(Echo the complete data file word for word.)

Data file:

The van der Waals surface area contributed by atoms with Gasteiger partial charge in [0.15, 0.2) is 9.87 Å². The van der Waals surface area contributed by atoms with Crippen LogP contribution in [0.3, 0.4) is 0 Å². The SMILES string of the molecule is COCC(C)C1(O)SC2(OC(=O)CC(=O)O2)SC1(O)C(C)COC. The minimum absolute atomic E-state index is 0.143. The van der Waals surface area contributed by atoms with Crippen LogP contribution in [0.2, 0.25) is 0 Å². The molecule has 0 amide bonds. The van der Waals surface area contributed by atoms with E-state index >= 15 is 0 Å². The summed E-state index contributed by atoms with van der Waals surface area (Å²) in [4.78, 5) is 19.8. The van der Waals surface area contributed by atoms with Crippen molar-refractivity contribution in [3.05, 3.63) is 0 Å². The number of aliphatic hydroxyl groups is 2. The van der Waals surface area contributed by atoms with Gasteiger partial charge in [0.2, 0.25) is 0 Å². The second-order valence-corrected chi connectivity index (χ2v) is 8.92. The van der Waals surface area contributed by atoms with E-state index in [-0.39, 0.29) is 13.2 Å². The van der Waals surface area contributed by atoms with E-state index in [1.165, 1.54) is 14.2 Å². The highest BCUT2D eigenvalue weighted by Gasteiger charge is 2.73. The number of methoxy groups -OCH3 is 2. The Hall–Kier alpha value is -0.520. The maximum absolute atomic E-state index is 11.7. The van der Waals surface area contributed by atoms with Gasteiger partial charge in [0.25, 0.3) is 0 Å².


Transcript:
The van der Waals surface area contributed by atoms with Gasteiger partial charge in [0.15, 0.2) is 9.87 Å². The van der Waals surface area contributed by atoms with Crippen LogP contribution in [0.3, 0.4) is 0 Å². The SMILES string of the molecule is COCC(C)C1(O)SC2(OC(=O)CC(=O)O2)SC1(O)C(C)COC. The minimum absolute atomic E-state index is 0.143. The van der Waals surface area contributed by atoms with Crippen LogP contribution in [0.2, 0.25) is 0 Å². The molecule has 0 amide bonds. The van der Waals surface area contributed by atoms with E-state index >= 15 is 0 Å². The summed E-state index contributed by atoms with van der Waals surface area (Å²) in [4.78, 5) is 19.8. The van der Waals surface area contributed by atoms with Crippen molar-refractivity contribution in [3.05, 3.63) is 0 Å². The number of aliphatic hydroxyl groups is 2. The van der Waals surface area contributed by atoms with Gasteiger partial charge in [0.2, 0.25) is 0 Å². The second-order valence-corrected chi connectivity index (χ2v) is 8.92. The van der Waals surface area contributed by atoms with E-state index in [-0.39, 0.29) is 13.2 Å². The van der Waals surface area contributed by atoms with E-state index in [1.165, 1.54) is 14.2 Å². The highest BCUT2D eigenvalue weighted by Gasteiger charge is 2.73. The number of methoxy groups -OCH3 is 2. The Hall–Kier alpha value is -0.520. The maximum absolute atomic E-state index is 11.7. The van der Waals surface area contributed by atoms with Gasteiger partial charge in [0.25, 0.3) is 0 Å².